Pooled plasma miRNA profiles were compared between ILD(+)RA and ILD(−)RA groups (Additional file 1: Table S1). Of 752 tested miRNA, 530 miRNAs were up-regulated and 217 miRNAs were down-regulated in ILD(+)RA. Sixteen miRNAs with higher absolute Cт values were selected for further analysis on the individual plasmas, as described in Materials and methods (indicated in red, Additional file 1: Table S1).

Sixteen miRNAs as potential biomarkers (hsa-miR-29c-3p, hsa-miR-154-5p, hsa-miR-543, hsa-miR-214-5p, hsa-miR-382-3p, hsa-let-7g-3p, hsa-miR-9-5p, hsa-miR-370-3p, hsa-miR-221-5p, hsa-miR-483-5p, hsa-miR-7-5p, hsa-miR-376b-3p, hsa-miR-487b-3p, hsa-let-7f-1-3p, hsa-miR-500a-5p, hsa-miR-582-5p) were selected for further analysis of miRNAs in individual patient plasma. The 16 miRNAs were also compared between the ILD(+)RA and ILD(−)RA using the real-time RT-PCR method (Table 2 and Additional file 2: Figure S1). The results show a tendency for the expression levels of hsa-miR-214-5p and hsa-miR-7-5p to be increased in the ILD(+)RA group (Fig. 1a and b). Although, male percentage is higher in the ILD(+)RA group, the expression levels of 16 selected miRNAs were not different between male and female in the ILD(+)RA group (Additional file 3: Table S2). The effects of the age on the expression levels of some miRNAs were detected (Additional file 4: Table S3). The effects of the DAS28 on the expression levels of miRNAs could not be detected in the present study (Additional file 5: Table S4). The effects of the biological DMARDs on the expression levels of miRNA were not found (Additional file 6: Table S5). For hsa-miR-214-5p, 135 target genes were predicted and include SMAD4, coding a protein involved in signal transduction of the transforming growth factor β [23]. For hsa-miR-7-5p, 434 target genes were predicted and include BLOC1S4. The mutation of Bloc1s4 causes a model of Hermansky-Pudlak syndrome [24].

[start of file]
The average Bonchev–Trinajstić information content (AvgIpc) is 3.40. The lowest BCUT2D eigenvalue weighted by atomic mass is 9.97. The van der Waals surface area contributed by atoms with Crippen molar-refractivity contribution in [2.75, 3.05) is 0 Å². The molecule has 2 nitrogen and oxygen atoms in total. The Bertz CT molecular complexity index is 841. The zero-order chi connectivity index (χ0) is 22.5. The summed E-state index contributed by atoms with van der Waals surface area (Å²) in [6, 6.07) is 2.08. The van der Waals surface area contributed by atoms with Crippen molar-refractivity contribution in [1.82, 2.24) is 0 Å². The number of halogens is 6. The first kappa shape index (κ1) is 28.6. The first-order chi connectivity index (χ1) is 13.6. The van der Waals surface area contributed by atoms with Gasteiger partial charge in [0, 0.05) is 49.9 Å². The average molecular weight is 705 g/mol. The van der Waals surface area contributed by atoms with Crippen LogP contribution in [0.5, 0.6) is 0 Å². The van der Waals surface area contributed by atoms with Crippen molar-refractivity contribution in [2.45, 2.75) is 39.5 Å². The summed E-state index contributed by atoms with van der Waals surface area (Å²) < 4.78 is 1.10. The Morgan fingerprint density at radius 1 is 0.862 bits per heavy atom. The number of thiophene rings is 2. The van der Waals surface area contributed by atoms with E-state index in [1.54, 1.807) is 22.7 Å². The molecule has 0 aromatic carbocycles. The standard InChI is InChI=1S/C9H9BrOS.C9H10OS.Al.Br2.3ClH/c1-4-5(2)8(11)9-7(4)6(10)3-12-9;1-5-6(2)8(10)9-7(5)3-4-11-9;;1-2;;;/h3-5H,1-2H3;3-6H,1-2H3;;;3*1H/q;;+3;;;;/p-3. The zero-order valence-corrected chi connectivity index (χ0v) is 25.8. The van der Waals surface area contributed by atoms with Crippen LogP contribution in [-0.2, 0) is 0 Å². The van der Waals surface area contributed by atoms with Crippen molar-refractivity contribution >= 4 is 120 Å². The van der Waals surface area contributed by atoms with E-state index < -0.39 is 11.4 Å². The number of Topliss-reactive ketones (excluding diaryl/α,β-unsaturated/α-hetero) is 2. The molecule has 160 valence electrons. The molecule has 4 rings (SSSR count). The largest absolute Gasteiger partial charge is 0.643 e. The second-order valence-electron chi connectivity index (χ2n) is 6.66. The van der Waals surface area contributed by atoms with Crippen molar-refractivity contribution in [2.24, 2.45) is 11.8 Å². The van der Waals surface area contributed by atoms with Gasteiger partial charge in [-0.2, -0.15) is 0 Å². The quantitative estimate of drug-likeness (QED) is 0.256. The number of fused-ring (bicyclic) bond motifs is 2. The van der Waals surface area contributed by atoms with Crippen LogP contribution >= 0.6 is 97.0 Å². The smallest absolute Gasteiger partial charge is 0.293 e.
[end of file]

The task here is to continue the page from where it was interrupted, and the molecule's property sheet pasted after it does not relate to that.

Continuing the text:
Table 2

miRNA profiles of the RA patients with or without ILD

     

ILD(+)RA

 

UIP(+)RA

 

NSIP(+)RA

 

miRNA

ILD(+)RA

UIP(+)RA

NSIP(+)RA

ILD(−)RA

P

FDR Q

P

FDR Q

P

FDR Q

hsa-miR-29c-3p

28.7 (92.4)

45.9 (121.6)

6.7 (10.4)

2.9 (2.5)

0.1772

0.6025

0.0499

0.1698

0.9334

0.9334

hsa-miR-154-5p

17.9 (59.1)

24.6 (76.8)

9.3 (21.3)

2.0 (2.8)

0.9238

0.9815

0.5331

0.7294

0.3604

0.7416

hsa-miR-543

11.0 (35.9)

14.8 (46.6)

6.1 (13.9)

1.4 (1.4)

0.4386

0.6213

0.8633

0.9173

0.1145

0.6099

hsa-miR-214-5p

8.1 (28.2)

13.6 (37.0)

1.0 (3.2)

0.2 (0.9)

0.0156

0.1322

0.0076

0.0643

0.1697

0.6099

hsa-miR-382-3p

10.9 (41.5)

14.8 (52.9)

5.8 (19.9)

0.9 (1.7)

0.4279

0.6213

0.9473

0.9473

0.1794

0.6099

hsa-let-7g-3p

29.1 (107.3)

50.3 (141.1)

1.9 (3.7)

3.3 (5.3)

0.6098

0.7974

0.5578

0.7294

0.1095

0.6099

hsa-miR-9-5p

5.8 (18.5)

9.1 (24.2)

1.5 (4.2)

0.9 (2.6)

0.8510

0.9815

0.7724

0.8753

0.4947

0.7416

hsa-miR-370-3p

12.2 (57.4)

18.2 (76.3)

4.5 (11.1)

0.3 (0.4)

0.8766

0.9815

0.3648

0.6202

0.4734

0.7416

hsa-miR-221-5p

17.1 (53.1)

26.6 (68.7)

5.0 (16.6)

0.7 (1.2)

0.3227

0.6213

0.0461

0.1698

0.5235

0.7416

hsa-miR-483-5p

80.7 (331.8)

130.5 (440.8)

16.6 (24.4)

14.3 (33.9)

0.2827

0.6213

0.2330

0.4951

0.6161

0.7888

hsa-miR-7-5p

56.2 (260.4)

91.1 (347.0)